Suddenly we saw that two companies of purbias, bearing loaded guns on their shoulders, were coming from the door of the Lal Purdah. As soon as they came into the Diwan-e-Khaas, they surrounded us and stood in front of us with guns pointed at us. All of us were praying to God and reciting the kalima. There were ten or twelve of us and we thought that they would blow us up at any moment. For a few moments, they kept standing there like that. After that, two sawars lofted a red flag outside the Lal Purdah, which was an indication to the other sawars to put their guns back on their shoulders and leave.
A messenger came after a few minutes and gave us the news: “The prisoners have been murdered.”— Excerpt from Dastan-e-Ghadar, Tale of the Mutiny, by Zahir Dehlvi, translated by Rana Safvi, Penguin Random House
The British levelled the hauz (water tank) in front of the naqqarkhana, where this tragedy took place, once they gained control of the Qila (Red Fort).
Trial of an emperor
This horrific incident was one of the biggest charges against Abu Zafar Sirajuddin Mohammed Bahadur Shah during his trial for rebellion, treason and murder. The trial started on January 27, 1858 and ended on March 9, 1858 with the verdict that the former king of Delhi had been found guilty of every charge against him.
Every witness was questioned about the incident and the king’s involvement in it. Jath Mall, a British scribe in the Red Fort and their spy, was asked: “In your opinion, could the King, had he been anxious to do so, have saved the Europeans, specially the women and children?”
Jath Mall replied, “I heard in the city that the King did wish to save the Europeans, particularly the women and children, but he was overruled by the violence of the soldiery, and had not the firmness to oppose them.”
(From The Trial of Bahadur Shah Zafar, edited by Pramod K Nayar)
The emperor refuted these charges at the trial, saying he did all he could to prevent the slaughter of the innocents but the soldiery did not heed him, an account supported by Zahir Dehlvi.
The witnesses were all anti-Bahadur Shah Zafar and the records available were only those of British spies who had been sending written reports to their masters from inside the Qila, informing them of the rebel activity.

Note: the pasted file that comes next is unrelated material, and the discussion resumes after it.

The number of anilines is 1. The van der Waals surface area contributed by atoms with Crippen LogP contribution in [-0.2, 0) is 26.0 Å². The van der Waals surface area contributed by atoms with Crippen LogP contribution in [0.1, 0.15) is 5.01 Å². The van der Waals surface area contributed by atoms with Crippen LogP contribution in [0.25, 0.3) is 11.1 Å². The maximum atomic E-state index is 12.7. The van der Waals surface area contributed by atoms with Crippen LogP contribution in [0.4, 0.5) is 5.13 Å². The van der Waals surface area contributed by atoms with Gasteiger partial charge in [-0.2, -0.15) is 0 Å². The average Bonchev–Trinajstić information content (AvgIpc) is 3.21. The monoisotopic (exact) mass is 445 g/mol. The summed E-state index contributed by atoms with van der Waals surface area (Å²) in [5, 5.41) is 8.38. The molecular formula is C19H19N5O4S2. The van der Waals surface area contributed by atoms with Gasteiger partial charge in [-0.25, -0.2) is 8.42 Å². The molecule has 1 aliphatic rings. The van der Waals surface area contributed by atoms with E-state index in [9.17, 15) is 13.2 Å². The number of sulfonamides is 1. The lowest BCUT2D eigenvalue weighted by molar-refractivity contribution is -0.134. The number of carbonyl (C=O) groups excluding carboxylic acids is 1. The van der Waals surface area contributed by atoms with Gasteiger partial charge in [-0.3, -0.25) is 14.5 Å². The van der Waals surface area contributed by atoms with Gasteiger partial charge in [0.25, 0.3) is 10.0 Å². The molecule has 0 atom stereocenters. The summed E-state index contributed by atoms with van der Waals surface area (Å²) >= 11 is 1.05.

Hakim Ahsanullah Khan, who was the emperor’s acting prime minister during the four months of the siege of Delhi, was one of the most important witnesses for the British. He was shown a leaf from a court diary for May 16, 1857 that indicted the emperor. It read, “The King told his court in the hall of Special Audience. 49 English were prisoners, and the army demanded they that they should be given over to them for slaughter. The King delivered them up, saying ‘The army may do as they please’, and the prisoners were subsequently put to the sword.”
Hakim Ahsanullah Khan did not contradict the entry, limiting himself to verifying that “yes, it is in the handwriting of the man who kept the Court diary and this leaf is a portion of it”, thereby giving it a tacit stamp of endorsement in direct contrast to the events described by Zahir Dehlvi.
As such, Zahir Dehlvi’s account, which was written when he was nearing death and published around 1914, is extremely important. Even though he was pro-British, he gives an exciting account of the events that unfolded during the First War of Indian Independence in Delhi and the trials and tribulations that beset its people, as they were forced to flee to save their lives and piece together their lives from scratch.
It is also a moving testimony to the wonderful character of the ageing Mughal emperor.
(Rana Safvi is a historian, author and blogger and has, most recently, translated Zahir Dehlvi’s Dastan-e-Ghadar, which comprises an important eyewitness account of the 1857 Revolt)